1976 was the epicentre of success for the ‘The Real Thing’. Liverpool’s very own soul, come brit funk, come disco, come R&B phenomenon that are credited by the founding father of ‘Mojo’ magazine, Paul Du Noyer, as the band that restored Liverpool’s musical reputation in the 1970’s.

“You to Me Are Everything” spent three weeks at number one in the UK during July 1976, basically coming from nowhere after the band had spent three years struggling to get a succession of singles off the ground, and previously never making it as far as even the lower reaches of the ‘Top 40’ before “You To Me Are Everything” went stratospheric for them. They’d never make it to the top of the charts ever again. “Can’t Get By Without You” soon followed and it peaked at number five.

Those soul/funk ballads are all well and good, but 1978’s indelible disco classic “Can You Feel the Force?” has always been where it’s at for me when it comes to ‘The Real Thing’.

On Wednesday night Liverpool Football Club felt the force.

A Flock Of Seagulls.

1982 was the epicentre of success for ‘A Flock of Seagulls’. Liverpool’s very own new-wave, come synthpop beat combo and purveyors of a sartorial style that even in the early 1980’s looked a parody of its era.

“Wishing (If I Had a Photograph of You)” reached number ten in the UK Top 40. It was A Flock of Seagulls biggest domestic hit.

On Wednesday night Liverpool failed themselves in shot-snap, photograph images.

Real Madrid are a very good football team. Real Madrid are the reigning champions of Europe. Real Madrid deal in perpetual motion, they don’t stop moving, they don’t pause for breath, they are incessant in a way that makes even the smallest error or misjudgment a potentially fatal one.

European Football - UEFA Champions League - Group B - Liverpool FC v Real Madrid CF

You can’t blink when you stare them in the eyes and you can’t be marginally careless. We weren’t always as slip-shod as the third goal suggests we were. On occasions it was a simple pause we made at a crucial split-second, or a hesitation you just can’t commit against them.

While Real Madrid continued to move, move and move once more, Liverpool tried to shadow and at times did shadow effectively, yet on occasions it was almost as if the white light of a flashbulb went ‘POP’ and the players in red became a still photograph, superimposed upon the backdrop of a Real Madrid side that continued to move, move and move once more. It was only a blink of an eye kind of thing, but it was there to see. It happened again and again and again.

We were arguably the alpha male for the first 23 minutes last night, a toothless alpha male, but the alpha male all the same. For the remaining 22 minutes of the first half we displayed our numerous deficiencies and had them capitalized upon. Philippe Coutinho still managed to thud the post from distance and prior to that Joe Allen had an effort that arced away from the very same post. Had we not gifted the third goal so horrendously and Coutinho’s shot gone an inch or so to the right it could have made for an interesting second half. Neither of those scenarios unfolded however.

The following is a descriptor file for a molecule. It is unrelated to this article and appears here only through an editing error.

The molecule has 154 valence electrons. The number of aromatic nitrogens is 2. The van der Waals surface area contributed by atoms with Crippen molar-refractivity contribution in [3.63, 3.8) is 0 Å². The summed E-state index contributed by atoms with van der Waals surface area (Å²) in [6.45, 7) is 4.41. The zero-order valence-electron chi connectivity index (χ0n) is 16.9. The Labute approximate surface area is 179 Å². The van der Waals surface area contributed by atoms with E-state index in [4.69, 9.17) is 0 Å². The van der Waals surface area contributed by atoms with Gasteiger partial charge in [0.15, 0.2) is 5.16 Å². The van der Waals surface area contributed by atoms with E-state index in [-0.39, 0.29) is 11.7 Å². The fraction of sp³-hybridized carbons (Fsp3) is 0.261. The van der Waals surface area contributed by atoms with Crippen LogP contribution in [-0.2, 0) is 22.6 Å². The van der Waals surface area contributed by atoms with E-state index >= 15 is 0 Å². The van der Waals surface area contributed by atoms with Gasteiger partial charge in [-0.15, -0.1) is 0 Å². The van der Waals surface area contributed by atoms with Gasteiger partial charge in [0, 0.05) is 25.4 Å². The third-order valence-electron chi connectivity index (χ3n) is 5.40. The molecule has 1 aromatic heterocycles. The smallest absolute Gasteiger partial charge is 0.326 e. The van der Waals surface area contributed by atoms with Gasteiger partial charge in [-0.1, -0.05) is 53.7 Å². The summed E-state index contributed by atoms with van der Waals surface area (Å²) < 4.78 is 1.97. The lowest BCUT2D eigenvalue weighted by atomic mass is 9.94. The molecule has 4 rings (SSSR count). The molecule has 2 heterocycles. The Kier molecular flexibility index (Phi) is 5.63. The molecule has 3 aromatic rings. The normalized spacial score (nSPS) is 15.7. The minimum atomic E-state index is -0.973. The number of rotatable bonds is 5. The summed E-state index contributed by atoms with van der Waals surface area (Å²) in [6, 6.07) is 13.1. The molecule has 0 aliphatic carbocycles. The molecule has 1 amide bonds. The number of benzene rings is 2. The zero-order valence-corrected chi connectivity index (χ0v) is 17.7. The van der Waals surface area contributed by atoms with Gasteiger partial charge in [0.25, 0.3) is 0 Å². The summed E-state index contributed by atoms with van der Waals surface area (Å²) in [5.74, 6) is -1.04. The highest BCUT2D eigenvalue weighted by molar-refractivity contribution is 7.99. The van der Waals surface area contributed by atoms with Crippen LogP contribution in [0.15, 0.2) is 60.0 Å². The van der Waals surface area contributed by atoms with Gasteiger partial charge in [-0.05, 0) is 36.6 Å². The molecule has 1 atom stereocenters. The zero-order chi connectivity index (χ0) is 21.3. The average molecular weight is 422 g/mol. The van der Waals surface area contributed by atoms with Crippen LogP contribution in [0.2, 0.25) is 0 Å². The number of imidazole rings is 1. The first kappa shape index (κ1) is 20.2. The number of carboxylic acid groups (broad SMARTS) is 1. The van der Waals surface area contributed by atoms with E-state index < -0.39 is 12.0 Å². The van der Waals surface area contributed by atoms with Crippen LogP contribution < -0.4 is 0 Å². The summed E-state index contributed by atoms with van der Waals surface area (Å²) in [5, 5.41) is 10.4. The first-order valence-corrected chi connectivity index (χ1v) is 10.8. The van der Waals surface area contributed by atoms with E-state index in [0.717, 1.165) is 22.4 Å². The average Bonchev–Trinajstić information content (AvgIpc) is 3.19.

Nothing can be taken from the second half of this game in reality. We hustled a bit and tried to remain positive, and at times we bounced around in a manner that suggests we can shake off the leadenness that has weighed us down so far this season. Real Madrid dropped down a couple of gears during the second half, but threw out the occasional ‘shape’ on our Anfield dance-floor in a bid to widen the margin of score-line.

They took it easy on us in a bid to conserve energy for their upcoming La Liga spat with Barcelona on Saturday, yet continued to display a generally slower paced perpetual motion. We continued to pose for photographs from time to time.

There were sideshows aplenty. Cristiano Ronaldo as the pantomime villain is one of the greatest players I’ve seen strut his stuff beneath the floodlights on a European night in L4. I didn’t see what he did in celebration of his goal that managed to upset some.

He’s an extremely talented but narcissistic person, and was always going to respond in a manner that would annoy the crowd if he scored. I applauded him off the pitch because he’s one of the, if not currently the best player in the world at this very moment.

It’s ok to be a ‘bigger person’ and take the moral high ground in applauding a twat from the pitch that also happens to be rather brilliant with a ball at his feet. That was some finish for his goal.

Mario Balotelli was the other ’ball of wool’ to bat around with while ignoring the core issues. Brendan Rodgers appears to be handling him very poorly. As people shake fists in the air at him swapping shirts while heading off the pitch at half time (something other players have done before to no rancor at all) the key problems are glossed over.

Balotelli doesn’t sit comfortably within the template of Rodgers side, and he’s somewhat ‘laconic’ much of the time. Either we play and persevere with him for longer in games so he assimilates sooner, or we take him out of the firing line and use him as a substitute in cameo appearances.

At the minute no one benefits in him playing for 45 to 60 minutes and then being withdrawn. Essentially it looks like Rodgers didn’t want or ask for him. As things stand the Balotelli experiment will fail.

Hull City are next up for us tomorrow at Anfield. I quite liked it last season when their manager put his hood up when being serenaded with “Steve Bruce, he’s gorra big fat head”. Football can let you down, but music can be the great healer.